A Tutorial: How to Make French Onion Soup Completely NOT according to the Recipe
Verdict: Decent. Not the best ever, but some of that’s my fault.
Cook it again: Tough call. On the one hand, I want to try to redeem myself, but on the other hand, I have since discovered another recipe I like better. So, maybe.
Cost Factor: Gruyere and French bread are the only two things not always already in the house, so not bad. The next biggest expenses are onions and broth.
First of all, I love French Onion Soup. And then, B, I own an inordinate amount of ramekins. And yet, I’ve never made French Onion Soup (well, other than pouring Lipton mix into a tub of sour cream, if that counts)*, because I always thought it would be too much work.
Not quite true … but I did manage to make this recipe more complicated than necessary. Here’s how to repeat my stellar performance:
First of all, when the recipe calls for chopping six onions, try to buy a particularly potent batch. Make sure that these particular onions make you cry so hard, and make your nose run so much, and make it so that all told, you have such trouble breathing from the stinkin’ onions that when your mom calls, she thinks something is dreadfully wrong.
Then, punt and chop only three small ones instead of the six the recipe calls for. (Because you're in agony and can't bear it any longer, of course.)
Next, follow the directions about cooking them on the stovetop, and pause to be pleased with yourself, and eventually put them in the oven for two hours as the recipe says.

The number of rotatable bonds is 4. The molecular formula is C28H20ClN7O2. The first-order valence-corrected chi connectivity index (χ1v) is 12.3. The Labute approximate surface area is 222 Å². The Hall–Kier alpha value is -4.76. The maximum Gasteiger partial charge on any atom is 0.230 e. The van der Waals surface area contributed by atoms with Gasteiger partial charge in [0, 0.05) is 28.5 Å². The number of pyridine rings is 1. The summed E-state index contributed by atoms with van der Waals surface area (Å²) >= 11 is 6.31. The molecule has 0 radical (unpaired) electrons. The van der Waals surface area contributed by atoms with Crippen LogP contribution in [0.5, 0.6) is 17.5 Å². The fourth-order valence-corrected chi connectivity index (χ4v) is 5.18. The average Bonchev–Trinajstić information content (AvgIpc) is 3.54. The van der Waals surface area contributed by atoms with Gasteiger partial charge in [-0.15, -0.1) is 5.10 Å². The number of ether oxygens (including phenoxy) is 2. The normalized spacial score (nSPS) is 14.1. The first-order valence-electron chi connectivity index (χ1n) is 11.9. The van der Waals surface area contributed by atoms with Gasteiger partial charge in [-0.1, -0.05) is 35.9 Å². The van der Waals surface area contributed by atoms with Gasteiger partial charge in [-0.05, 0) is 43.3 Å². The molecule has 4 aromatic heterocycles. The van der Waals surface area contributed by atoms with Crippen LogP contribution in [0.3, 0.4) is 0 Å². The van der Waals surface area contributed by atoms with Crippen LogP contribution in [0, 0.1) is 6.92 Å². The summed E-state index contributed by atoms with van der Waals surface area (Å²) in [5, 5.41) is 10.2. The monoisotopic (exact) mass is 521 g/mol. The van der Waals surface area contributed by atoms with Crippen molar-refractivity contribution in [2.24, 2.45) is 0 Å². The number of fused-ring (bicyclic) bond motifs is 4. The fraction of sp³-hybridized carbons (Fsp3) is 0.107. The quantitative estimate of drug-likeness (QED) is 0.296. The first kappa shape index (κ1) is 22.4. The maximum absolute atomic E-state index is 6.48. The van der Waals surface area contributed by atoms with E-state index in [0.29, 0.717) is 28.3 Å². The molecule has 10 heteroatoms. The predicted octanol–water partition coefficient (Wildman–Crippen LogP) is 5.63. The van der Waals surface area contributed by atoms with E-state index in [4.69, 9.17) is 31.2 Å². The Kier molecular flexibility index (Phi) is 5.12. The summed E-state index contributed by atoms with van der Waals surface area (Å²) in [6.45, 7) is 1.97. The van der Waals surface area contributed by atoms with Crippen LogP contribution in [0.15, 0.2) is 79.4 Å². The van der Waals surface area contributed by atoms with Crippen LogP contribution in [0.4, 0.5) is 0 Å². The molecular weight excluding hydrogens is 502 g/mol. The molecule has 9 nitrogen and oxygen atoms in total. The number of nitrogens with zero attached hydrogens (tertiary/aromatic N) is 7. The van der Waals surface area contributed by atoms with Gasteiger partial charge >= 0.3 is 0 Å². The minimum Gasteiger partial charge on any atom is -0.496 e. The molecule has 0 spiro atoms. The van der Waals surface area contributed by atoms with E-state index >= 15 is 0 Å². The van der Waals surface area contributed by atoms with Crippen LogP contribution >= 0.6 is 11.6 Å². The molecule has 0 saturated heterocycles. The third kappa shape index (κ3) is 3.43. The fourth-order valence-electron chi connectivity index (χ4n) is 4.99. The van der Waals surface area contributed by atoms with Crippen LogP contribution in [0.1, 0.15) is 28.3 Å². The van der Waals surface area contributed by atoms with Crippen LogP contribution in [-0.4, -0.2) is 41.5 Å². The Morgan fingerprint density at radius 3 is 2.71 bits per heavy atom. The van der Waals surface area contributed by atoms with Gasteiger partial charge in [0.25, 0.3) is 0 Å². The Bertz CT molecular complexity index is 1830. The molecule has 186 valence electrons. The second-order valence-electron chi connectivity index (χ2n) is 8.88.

Open some windows, because you’re still crying and ... oh! the burning eyes! The burning eyes!
Peek at the onions, which are supposed to be browning in a dutch oven with the lid ajar. Refer to the PW blog and see that her pot lid is off-center by about an inch, so crack yours about half an inch.
Wait 30 minutes and check on your onions. Decide that there’s no browning happening and crack the lid a little more. Proceed to burn the onions to charred little crisps.
Decide that you’re working with damn burnt onions because this recipe has a lot of steps and you’re not starting over – especially since that would mean chopping more onions.
Follow the directions to add the wine, and the garlic, and the broths, praying that they "reconstitute" some of the blackened fossilized onions, and add some Worcestershire.
Forget that you don’t really like the underlying taste of Worcestershire in soup and oh, what the hell, add a little extra accidentally.
In the meantime, butter the bread for the broiler. Since you’ve never used a broiler before, be sure to char it within three minutes. Call your husband and have him cut the edges off and try to salvage the bread for the ramekins because you don’t have any extra bread in the house.
Ladle soup into the ramekins, and then layer with the broiled bread and cheese. Throw them in the broiler again until the cheese bubbles, call it a meal, and eat.
Just a little too …
* -- point of fact, I've since made other recipes, which is why I say this recipe isn't my favorite.